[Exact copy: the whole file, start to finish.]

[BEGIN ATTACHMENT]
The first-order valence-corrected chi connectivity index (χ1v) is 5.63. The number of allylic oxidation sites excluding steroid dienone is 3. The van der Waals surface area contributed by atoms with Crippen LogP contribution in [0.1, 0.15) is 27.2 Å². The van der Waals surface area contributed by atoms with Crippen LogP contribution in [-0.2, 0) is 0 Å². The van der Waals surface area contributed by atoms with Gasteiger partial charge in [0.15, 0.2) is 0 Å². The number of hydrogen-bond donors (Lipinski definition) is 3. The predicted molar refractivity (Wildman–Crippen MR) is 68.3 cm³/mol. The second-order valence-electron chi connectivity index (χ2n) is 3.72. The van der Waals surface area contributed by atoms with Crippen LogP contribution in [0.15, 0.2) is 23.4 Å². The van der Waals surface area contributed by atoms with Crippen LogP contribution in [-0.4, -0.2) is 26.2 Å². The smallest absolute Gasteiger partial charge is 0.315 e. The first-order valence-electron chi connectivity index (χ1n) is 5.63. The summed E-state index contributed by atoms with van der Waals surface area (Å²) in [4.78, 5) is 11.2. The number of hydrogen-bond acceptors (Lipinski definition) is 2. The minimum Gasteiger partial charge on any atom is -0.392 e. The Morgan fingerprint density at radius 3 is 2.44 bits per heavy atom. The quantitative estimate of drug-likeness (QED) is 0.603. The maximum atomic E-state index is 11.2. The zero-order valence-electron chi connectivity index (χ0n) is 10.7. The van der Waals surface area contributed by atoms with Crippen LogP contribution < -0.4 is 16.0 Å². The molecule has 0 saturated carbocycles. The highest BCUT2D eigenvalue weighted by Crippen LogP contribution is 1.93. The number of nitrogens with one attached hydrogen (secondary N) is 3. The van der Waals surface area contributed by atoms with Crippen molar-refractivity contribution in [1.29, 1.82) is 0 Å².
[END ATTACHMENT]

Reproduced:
The first-order valence-corrected chi connectivity index (χ1v) is 5.63. The number of allylic oxidation sites excluding steroid dienone is 3. The van der Waals surface area contributed by atoms with Crippen LogP contribution in [0.1, 0.15) is 27.2 Å². The van der Waals surface area contributed by atoms with Crippen LogP contribution in [-0.2, 0) is 0 Å². The van der Waals surface area contributed by atoms with Gasteiger partial charge in [0.15, 0.2) is 0 Å². The number of hydrogen-bond donors (Lipinski definition) is 3. The predicted molar refractivity (Wildman–Crippen MR) is 68.3 cm³/mol. The second-order valence-electron chi connectivity index (χ2n) is 3.72. The van der Waals surface area contributed by atoms with Crippen LogP contribution in [0.15, 0.2) is 23.4 Å². The van der Waals surface area contributed by atoms with Crippen LogP contribution in [-0.4, -0.2) is 26.2 Å². The smallest absolute Gasteiger partial charge is 0.315 e. The first-order valence-electron chi connectivity index (χ1n) is 5.63. The summed E-state index contributed by atoms with van der Waals surface area (Å²) in [4.78, 5) is 11.2. The number of hydrogen-bond acceptors (Lipinski definition) is 2. The minimum Gasteiger partial charge on any atom is -0.392 e. The Morgan fingerprint density at radius 3 is 2.44 bits per heavy atom. The quantitative estimate of drug-likeness (QED) is 0.603. The maximum atomic E-state index is 11.2. The zero-order valence-electron chi connectivity index (χ0n) is 10.7. The van der Waals surface area contributed by atoms with Crippen LogP contribution < -0.4 is 16.0 Å². The molecule has 0 saturated carbocycles. The highest BCUT2D eigenvalue weighted by Crippen LogP contribution is 1.93. The number of nitrogens with one attached hydrogen (secondary N) is 3. The van der Waals surface area contributed by atoms with Crippen molar-refractivity contribution in [1.29, 1.82) is 0 Å².